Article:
There seems to be a much broader Japenese thinking on India in evidence suggesting that a larger and stronger Indian economy is in Japan’s strategic interest.
India and Japan are part of the Quadrilateral Security Dialogue (QSD, also known as the Quad) with the United States and Australia. During the 2017 ASEAN Summits in Manila, Prime Minister Malcolm Turnbull of Australia, Prime Minister Shinzo Abe of Japan, Prime Minister Narendra Modi of India, and President Donald Trump of the United States agreed to revive the security pact, to parry tensions in the region kindled by China and it’s territorial ambitions.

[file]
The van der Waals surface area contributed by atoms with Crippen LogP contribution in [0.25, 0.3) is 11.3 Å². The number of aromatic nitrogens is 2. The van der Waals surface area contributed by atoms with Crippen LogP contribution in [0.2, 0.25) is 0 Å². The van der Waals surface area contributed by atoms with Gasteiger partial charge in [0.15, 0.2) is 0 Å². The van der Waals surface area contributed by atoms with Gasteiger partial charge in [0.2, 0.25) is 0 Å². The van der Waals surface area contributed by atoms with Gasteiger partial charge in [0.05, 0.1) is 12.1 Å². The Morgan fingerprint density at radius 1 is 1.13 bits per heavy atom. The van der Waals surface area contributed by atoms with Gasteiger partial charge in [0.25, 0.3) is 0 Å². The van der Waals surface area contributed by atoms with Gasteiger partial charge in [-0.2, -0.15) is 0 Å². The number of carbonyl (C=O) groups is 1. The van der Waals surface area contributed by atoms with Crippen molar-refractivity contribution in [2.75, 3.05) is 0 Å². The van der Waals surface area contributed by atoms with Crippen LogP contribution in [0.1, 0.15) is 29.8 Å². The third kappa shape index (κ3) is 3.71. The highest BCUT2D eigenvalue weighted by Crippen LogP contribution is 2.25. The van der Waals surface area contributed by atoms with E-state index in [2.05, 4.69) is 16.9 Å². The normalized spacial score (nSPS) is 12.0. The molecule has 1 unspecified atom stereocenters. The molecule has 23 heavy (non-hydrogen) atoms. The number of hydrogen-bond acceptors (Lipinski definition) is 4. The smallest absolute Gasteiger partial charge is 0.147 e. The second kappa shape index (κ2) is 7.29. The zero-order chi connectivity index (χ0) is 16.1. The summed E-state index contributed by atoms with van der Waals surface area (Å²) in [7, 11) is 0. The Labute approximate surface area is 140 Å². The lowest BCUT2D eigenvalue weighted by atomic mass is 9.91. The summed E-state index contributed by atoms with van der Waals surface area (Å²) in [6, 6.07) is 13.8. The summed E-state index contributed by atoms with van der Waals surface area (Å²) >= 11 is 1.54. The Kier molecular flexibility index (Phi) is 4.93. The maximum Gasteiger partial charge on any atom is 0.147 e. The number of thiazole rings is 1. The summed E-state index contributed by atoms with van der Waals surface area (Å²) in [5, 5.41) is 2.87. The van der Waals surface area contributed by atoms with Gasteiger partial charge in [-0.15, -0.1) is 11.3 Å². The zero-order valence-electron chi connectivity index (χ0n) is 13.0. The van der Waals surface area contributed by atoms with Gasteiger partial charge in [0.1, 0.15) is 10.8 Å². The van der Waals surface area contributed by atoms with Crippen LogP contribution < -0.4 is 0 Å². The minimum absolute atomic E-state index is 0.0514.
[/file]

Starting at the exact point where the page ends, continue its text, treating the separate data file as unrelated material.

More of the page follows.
Prime Minister Shinzo Abe intended for the Quadrilateral to establish an “Asian Arc of Democracy.”
Hiroshige Seko (世耕 弘成 Sekō Hiroshige, born November 9, 1962) is a Japanese politician of the Liberal Democratic Party, a member of the House of Councillors in the Diet (national legislature). A native of Wakayama Prefecture, he graduated from Waseda University and received a master’s degree in corporate communications from Boston University. He was elected to the House of Councillors for the first time in 1998. He was elevated by Prime Minister Shinzo Abe to serve as Minister of Economy, Trade, and Industry (METI) on August 3, 2016.